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Does a drone fly a heading or track?

KLJ5

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Hi everyone. I'm trying to figure out something I haven't yet determined by trial and observation. I'm wondering if some of you could tell me if a gps equipped drone (Mavic 2 Pro) will fly a track or a heading given the following:
  1. autopilot not programmed to fly to a waypoint
  2. good satellite reception
  3. strong crosswind at 90° to the heading
It appeared to me as if while doing figure 8's in a steady wind that there may have been some drift, so maybe it was flying a heading. However, to counter that, if I'm hovering and for example moved the right stick to the left, only one axis would change. i.e. I'd slide to the left but the altitude and heading would remain constant. If I was hovering and moved the left stick back, the drone descends in a wind without changing horizontal position. How about if I'm hovering and only move the right stick forward? The drone changes fore and aft position - a change in one axis - but does it slide left or right in a crosswind?
Thanx in advance for enhancing my wisdom.
 
Heading.

To fly a course you need to use waypoints.

Hovering in place is an entirely different animal. When not moving, Position Hold functionality is active, and depending on AGL, it's either using VPS (<30-45ft depending on model) or GPS to hold position.

Whether moving or stationary, control input will always cause ONLY response on the axis you're controlling, regardless of wind. Roll left and it will tilt left in proportion to the stick deflection. There will be no pitch response.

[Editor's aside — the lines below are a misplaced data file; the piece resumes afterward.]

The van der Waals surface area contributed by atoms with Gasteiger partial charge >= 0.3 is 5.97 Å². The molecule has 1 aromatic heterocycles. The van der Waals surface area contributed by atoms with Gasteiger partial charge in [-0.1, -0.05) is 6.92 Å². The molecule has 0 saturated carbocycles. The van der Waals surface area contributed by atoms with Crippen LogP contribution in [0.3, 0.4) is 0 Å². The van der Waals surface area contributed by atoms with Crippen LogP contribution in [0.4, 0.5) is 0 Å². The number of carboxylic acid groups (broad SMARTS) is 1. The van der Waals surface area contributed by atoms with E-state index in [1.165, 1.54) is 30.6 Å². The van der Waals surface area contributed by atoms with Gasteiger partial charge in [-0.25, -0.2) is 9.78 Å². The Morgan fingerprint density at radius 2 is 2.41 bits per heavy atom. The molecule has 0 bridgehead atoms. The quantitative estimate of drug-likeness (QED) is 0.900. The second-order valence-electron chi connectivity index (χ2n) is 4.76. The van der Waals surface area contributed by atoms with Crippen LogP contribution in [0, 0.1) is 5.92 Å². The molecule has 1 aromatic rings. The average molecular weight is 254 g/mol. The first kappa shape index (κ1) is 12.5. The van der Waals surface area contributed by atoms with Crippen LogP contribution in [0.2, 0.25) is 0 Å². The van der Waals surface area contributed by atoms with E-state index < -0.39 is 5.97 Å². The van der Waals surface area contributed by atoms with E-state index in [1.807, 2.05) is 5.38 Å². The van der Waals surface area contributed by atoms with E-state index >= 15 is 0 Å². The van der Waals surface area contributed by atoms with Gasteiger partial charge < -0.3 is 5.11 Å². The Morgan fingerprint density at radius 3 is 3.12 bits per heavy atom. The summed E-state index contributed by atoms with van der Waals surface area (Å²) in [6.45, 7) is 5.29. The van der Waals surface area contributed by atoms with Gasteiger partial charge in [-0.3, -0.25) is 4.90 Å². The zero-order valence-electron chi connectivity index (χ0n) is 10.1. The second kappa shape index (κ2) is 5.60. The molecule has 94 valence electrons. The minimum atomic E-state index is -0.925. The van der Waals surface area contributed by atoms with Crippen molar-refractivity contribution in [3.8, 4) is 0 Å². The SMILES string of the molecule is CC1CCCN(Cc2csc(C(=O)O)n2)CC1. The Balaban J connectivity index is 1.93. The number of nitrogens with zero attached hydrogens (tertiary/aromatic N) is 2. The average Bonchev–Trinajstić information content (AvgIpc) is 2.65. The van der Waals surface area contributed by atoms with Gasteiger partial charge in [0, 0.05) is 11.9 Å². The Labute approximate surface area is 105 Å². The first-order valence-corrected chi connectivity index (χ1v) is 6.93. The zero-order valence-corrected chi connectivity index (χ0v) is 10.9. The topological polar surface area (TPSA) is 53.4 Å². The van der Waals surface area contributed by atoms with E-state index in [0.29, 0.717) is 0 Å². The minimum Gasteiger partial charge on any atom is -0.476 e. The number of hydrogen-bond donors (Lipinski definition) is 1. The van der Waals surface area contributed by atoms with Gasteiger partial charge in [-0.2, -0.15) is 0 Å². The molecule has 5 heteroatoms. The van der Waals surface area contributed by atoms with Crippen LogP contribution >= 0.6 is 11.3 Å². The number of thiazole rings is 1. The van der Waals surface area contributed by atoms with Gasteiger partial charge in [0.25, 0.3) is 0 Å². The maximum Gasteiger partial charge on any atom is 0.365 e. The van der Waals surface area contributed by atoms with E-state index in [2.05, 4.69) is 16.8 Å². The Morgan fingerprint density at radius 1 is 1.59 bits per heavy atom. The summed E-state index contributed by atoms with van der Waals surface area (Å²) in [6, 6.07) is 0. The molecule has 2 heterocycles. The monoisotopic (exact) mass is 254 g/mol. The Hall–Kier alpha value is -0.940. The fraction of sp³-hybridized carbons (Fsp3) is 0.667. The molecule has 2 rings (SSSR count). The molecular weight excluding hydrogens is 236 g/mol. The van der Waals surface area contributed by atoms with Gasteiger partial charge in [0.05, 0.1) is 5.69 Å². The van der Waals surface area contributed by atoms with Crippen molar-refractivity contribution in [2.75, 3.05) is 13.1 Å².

Once you are commanding movement, the Flight Controller stops trying to hold position, and no longer exhibits small, rapid automatic pitch/roll movements to counter displacement from the held position.

So, if you have a tailwind, the drone is facing away from you hovering, and you roll right for 100' and then left to bring it right back in front of you, it will be further away when it stops due to the tailwind.
 
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Track. The drone compensates for wind. If only the heading remained constant, the drone would drift with a crosswind, even though it remained pointed in the same direction.
 
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I have done one long flight with an m2p/z with a more or less constant sidewind and I am left with the impression it did drift slightly on the out bound leg but I recollect it wasn't so bad on the return.

How are you judging there to be sideslip?
If you are aiming the drone at a target via the camera then the camera need not be 'dead' straight and that will result in what looks to be sideslip.
Equally if you are aiming the drone by looking at the drone and yawing it until you think it is pointing straight at the target then there may be some error in your judgement.